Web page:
The Mahabharata Home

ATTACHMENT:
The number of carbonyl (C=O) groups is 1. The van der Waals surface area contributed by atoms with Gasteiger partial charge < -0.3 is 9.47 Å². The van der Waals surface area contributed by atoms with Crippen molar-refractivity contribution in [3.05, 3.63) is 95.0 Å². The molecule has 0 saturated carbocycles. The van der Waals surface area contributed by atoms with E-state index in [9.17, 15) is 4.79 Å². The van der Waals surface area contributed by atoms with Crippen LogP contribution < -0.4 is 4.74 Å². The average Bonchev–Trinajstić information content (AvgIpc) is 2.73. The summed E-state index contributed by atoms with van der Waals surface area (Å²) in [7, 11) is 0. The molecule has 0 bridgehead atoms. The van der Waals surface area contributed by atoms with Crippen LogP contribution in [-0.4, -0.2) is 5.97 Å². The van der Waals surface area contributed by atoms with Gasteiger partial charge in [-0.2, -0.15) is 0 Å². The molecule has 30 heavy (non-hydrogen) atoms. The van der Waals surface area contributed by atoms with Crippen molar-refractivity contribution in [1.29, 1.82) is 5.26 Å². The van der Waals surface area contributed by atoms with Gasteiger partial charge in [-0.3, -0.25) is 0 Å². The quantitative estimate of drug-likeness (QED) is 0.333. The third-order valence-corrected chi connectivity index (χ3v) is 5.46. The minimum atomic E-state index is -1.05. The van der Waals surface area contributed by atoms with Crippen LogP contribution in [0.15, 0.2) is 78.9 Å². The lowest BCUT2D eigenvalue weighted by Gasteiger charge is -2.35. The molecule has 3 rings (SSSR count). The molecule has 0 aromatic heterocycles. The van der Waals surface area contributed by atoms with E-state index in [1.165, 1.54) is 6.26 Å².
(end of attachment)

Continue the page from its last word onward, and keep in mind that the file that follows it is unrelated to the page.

Sanjaya said, "Then those kings, excited with rage, beholding Phalguni in battle, surrounded him on all sides with many thousands of cars. And having, O Bharata surrounded him with multitudinous division of cars, they shrouded him from all sides with many thousands of shafts. And bright lances of sharp points, and maces, and clubs endued with spikes, and bearded darts and battle-axes, and mallets and bludgeons they hurled at Phalguni's car, excited with rage. And that shower of weapons approaching (towards him) like a flight of locusts, Pritha's son checked on all sides with his gold-decked arrows. And beholding there on that occasion the superhuman lightness of hand that Vibhatsu possessed, the gods, the Danavas, the Gandharvas, the Pisachas, the Uragas and the Rakshasas eulogised Phalguni, O king, saying,--'Excellent, Excellent.' And the heroic Gandharvas along with Suvala's son with a large force surrounded Satyaki and Abhimanyu. Then the brave warriors led by Suvala's son from anger, cut into pieces the excellent car of the Vrishni hero, with weapons of diverse kinds. And in course of that fierce conflict, Satyaki, abandoning that car of his, speedily mounted on Abhimanyu's car, O chastiser of foes. And those two, mounted on the same car, then began to speedily slaughter the army of Suvala's son with straight arrows of sharp points. And Drona and Bhishma, steadily struggling in battle, began to slaughter the division of king Yudhishthira the just, with sharp shafts furnished with the feathers of the Kanka bird. Then the son of Dharma and two other sons of Pandu by Madri, in the very sight of the whole army, began to grind the division of Drona. And the battle that took place there was fierce and awful, making the hair stand on end, like the terrible battle that took place between the gods and the Asuras in days of yore. And Bhimasena and Ghatotkacha, both achieved mighty feats. Then Duryodhana, approaching, checked them both. And the prowess we then beheld of Hidimva's son was exceedingly wonderful, insomuch that he fought in battle, O Bharata, transcending his very father. And Bhimasena, the son of Pandu, excited with